Now it’s time to prepare our Grails WAR file for deployment! There are three things we need to do before creating the WAR though:

  • Update production data-source
  • Update server url
  • Add dependency for MySQL


production {
  dataSource {
    pooled = true
    dbCreate = "update"
    driverClassName = "com.mysql.jdbc.Driver"
    url = System.getProperty("JDBC_CONNECTION_STRING")
    dialect = org.hibernate.dialect.MySQL5InnoDBDialect
    properties {
      validationQuery = "SELECT 1"
      testOnBorrow = true
      testOnReturn = true
      testWhileIdle = true
      timeBetweenEvictionRunsMillis = 1000 * 60 * 30
      numTestsPerEvictionRun = 3
      minEvictableIdleTimeMillis = 1000 * 60 * 30

You’ll notice that I have dbCreate = update, but if you are using the database-migration plugin, you would set this to “none” and configure Grails to automatically run your migrations during start-up. I’m just keeping it simple with “update” for this example though.

Also, we set the URL to JDBC_CONNECTION_STRING so that we don’t have to store the username and password in this file which means it can safely be stored in GitHub (or whatever version control you’re using).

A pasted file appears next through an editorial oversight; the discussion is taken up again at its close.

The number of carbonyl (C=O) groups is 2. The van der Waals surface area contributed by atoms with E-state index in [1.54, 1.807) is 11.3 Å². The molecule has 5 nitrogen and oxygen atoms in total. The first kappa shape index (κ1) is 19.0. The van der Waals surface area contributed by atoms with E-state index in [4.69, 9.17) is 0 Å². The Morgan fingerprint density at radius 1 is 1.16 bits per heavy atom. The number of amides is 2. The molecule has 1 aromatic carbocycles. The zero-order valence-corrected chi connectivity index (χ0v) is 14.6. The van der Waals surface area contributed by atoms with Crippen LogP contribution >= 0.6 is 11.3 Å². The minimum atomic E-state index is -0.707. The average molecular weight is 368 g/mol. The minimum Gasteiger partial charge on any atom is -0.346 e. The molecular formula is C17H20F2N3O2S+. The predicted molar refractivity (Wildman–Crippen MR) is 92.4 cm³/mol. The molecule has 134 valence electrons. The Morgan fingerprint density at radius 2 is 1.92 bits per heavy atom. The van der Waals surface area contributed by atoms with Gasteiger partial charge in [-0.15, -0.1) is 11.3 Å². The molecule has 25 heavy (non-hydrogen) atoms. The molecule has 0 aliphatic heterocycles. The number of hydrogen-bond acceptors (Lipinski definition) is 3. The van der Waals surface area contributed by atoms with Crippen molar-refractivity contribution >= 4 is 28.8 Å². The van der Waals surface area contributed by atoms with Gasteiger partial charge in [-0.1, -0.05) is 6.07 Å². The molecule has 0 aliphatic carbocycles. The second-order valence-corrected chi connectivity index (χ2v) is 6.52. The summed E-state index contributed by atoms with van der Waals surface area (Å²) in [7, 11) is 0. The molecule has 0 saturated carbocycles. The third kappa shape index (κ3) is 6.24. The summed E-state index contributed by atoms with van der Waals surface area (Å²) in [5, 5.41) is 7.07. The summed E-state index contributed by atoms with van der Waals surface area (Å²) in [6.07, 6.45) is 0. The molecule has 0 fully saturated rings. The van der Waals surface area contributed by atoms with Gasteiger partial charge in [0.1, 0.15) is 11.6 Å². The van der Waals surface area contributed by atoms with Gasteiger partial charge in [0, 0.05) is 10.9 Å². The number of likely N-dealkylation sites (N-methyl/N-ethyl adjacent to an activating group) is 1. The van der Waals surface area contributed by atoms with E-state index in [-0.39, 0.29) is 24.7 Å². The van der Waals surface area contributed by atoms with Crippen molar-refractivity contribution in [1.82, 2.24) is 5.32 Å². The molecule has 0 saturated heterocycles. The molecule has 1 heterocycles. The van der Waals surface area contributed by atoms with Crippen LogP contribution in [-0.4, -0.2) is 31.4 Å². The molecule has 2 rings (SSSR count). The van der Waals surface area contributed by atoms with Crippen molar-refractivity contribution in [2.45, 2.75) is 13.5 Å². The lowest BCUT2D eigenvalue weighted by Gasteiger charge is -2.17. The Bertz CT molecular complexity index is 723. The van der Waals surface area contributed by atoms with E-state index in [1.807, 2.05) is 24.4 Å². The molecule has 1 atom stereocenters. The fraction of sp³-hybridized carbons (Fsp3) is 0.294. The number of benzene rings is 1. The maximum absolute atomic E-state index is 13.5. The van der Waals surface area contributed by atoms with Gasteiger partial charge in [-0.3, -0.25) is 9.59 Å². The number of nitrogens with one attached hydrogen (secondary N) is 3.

production {
  grails.serverURL = "http://www.sampleapp.com"

You will need to register a URL somewhere and then point your name-servers to AWS Route 53 which I will discuss later.


dependencies {
  runtime 'mysql:mysql-connector-java:5.1.16'

Next, we need to package our Grails WAR and deploy to Beanstalk!

grails prod war

  • Click on the Beanstalk tab in the AWS Console
  • Click on Create New Application
  • Application Name: sampleapp
  • Browse to your WAR file (sampleapp-0.1.war)
  • Enter in whatever you want for the description, url, etc.

Here’s a screenshot of my sample Beanstalk configuration (click for bigger version):

AWS ElasticBeanstalk configuration for sampleapp

We will get an error when Beanstalk tries to start the application though because remember we said we wanted a system property called JDBC_CONNECTION_STRING to be used for the MySQL URL. So, we need to add this. So, on the Beanstalk tab expand the Environment Details for the sampleapp application and click on Edit Configuration. Then click on the Container tab. Scroll down to where you see JDBC_CONNECTION_STRING and enter in the following:


  • AAAAAA: the value for your instance, which you can get from the RDS tab
  • BBBBBB: correct region, which you can get from the RDS tab
  • CCCCCC: username, whatever you entered during RDS instance creation/li>
  • DDDDDD: password, whatever you entered during RDS instance creation